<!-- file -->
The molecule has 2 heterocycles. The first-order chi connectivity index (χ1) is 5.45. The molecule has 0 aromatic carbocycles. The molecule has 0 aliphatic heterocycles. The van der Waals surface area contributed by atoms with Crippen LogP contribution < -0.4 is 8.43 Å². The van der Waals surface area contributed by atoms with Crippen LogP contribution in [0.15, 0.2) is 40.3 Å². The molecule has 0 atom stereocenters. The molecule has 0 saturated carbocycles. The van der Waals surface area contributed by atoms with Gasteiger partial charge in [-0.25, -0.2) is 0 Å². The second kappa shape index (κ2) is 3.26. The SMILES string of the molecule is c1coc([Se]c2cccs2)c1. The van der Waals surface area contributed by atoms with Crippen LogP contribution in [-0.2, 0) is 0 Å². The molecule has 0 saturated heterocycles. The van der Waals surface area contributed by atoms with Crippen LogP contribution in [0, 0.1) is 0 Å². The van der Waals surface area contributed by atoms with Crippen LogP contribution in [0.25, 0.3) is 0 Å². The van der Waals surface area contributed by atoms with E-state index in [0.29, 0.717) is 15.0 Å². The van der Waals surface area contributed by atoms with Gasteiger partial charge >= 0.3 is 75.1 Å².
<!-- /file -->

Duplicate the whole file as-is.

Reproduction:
The molecule has 2 heterocycles. The first-order chi connectivity index (χ1) is 5.45. The molecule has 0 aromatic carbocycles. The molecule has 0 aliphatic heterocycles. The van der Waals surface area contributed by atoms with Crippen LogP contribution < -0.4 is 8.43 Å². The van der Waals surface area contributed by atoms with Crippen LogP contribution in [0.15, 0.2) is 40.3 Å². The molecule has 0 atom stereocenters. The molecule has 0 saturated carbocycles. The van der Waals surface area contributed by atoms with Gasteiger partial charge in [-0.25, -0.2) is 0 Å². The second kappa shape index (κ2) is 3.26. The SMILES string of the molecule is c1coc([Se]c2cccs2)c1. The van der Waals surface area contributed by atoms with Crippen LogP contribution in [-0.2, 0) is 0 Å². The molecule has 0 saturated heterocycles. The van der Waals surface area contributed by atoms with Crippen LogP contribution in [0, 0.1) is 0 Å². The van der Waals surface area contributed by atoms with Crippen LogP contribution in [0.25, 0.3) is 0 Å². The van der Waals surface area contributed by atoms with E-state index in [0.29, 0.717) is 15.0 Å². The van der Waals surface area contributed by atoms with Gasteiger partial charge >= 0.3 is 75.1 Å².